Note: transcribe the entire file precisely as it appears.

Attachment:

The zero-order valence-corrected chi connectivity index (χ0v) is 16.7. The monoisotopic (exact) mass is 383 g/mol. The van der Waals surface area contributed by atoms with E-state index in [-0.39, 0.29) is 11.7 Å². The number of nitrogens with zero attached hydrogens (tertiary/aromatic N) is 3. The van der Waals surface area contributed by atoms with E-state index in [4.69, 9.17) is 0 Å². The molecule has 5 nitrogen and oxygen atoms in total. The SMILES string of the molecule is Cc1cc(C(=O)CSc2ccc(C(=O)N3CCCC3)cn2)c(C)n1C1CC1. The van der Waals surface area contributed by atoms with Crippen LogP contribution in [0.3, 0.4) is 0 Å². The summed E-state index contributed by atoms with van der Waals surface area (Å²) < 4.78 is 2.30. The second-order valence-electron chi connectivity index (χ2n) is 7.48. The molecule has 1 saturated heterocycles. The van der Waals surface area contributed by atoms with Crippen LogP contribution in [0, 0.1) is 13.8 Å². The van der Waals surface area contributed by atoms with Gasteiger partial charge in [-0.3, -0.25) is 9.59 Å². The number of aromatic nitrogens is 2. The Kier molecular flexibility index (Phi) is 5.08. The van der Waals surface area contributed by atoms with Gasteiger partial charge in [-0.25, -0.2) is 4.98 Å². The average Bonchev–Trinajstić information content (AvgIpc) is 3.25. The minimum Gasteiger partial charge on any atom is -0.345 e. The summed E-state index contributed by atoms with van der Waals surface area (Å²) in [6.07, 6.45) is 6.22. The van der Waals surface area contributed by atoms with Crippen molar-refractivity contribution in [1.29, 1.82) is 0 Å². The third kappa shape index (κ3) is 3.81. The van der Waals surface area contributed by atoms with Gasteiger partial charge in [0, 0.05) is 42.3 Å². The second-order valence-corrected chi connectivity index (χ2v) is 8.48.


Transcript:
The zero-order valence-corrected chi connectivity index (χ0v) is 16.7. The monoisotopic (exact) mass is 383 g/mol. The van der Waals surface area contributed by atoms with E-state index in [-0.39, 0.29) is 11.7 Å². The number of nitrogens with zero attached hydrogens (tertiary/aromatic N) is 3. The van der Waals surface area contributed by atoms with E-state index in [4.69, 9.17) is 0 Å². The molecule has 5 nitrogen and oxygen atoms in total. The SMILES string of the molecule is Cc1cc(C(=O)CSc2ccc(C(=O)N3CCCC3)cn2)c(C)n1C1CC1. The van der Waals surface area contributed by atoms with Crippen LogP contribution in [0.3, 0.4) is 0 Å². The summed E-state index contributed by atoms with van der Waals surface area (Å²) < 4.78 is 2.30. The second-order valence-electron chi connectivity index (χ2n) is 7.48. The molecule has 1 saturated heterocycles. The van der Waals surface area contributed by atoms with Crippen LogP contribution in [0, 0.1) is 13.8 Å². The van der Waals surface area contributed by atoms with Gasteiger partial charge in [-0.3, -0.25) is 9.59 Å². The number of aromatic nitrogens is 2. The Kier molecular flexibility index (Phi) is 5.08. The van der Waals surface area contributed by atoms with Gasteiger partial charge in [-0.25, -0.2) is 4.98 Å². The average Bonchev–Trinajstić information content (AvgIpc) is 3.25. The minimum Gasteiger partial charge on any atom is -0.345 e. The summed E-state index contributed by atoms with van der Waals surface area (Å²) in [6.07, 6.45) is 6.22. The van der Waals surface area contributed by atoms with Crippen molar-refractivity contribution in [1.29, 1.82) is 0 Å². The third kappa shape index (κ3) is 3.81. The van der Waals surface area contributed by atoms with Gasteiger partial charge in [0, 0.05) is 42.3 Å². The second-order valence-corrected chi connectivity index (χ2v) is 8.48.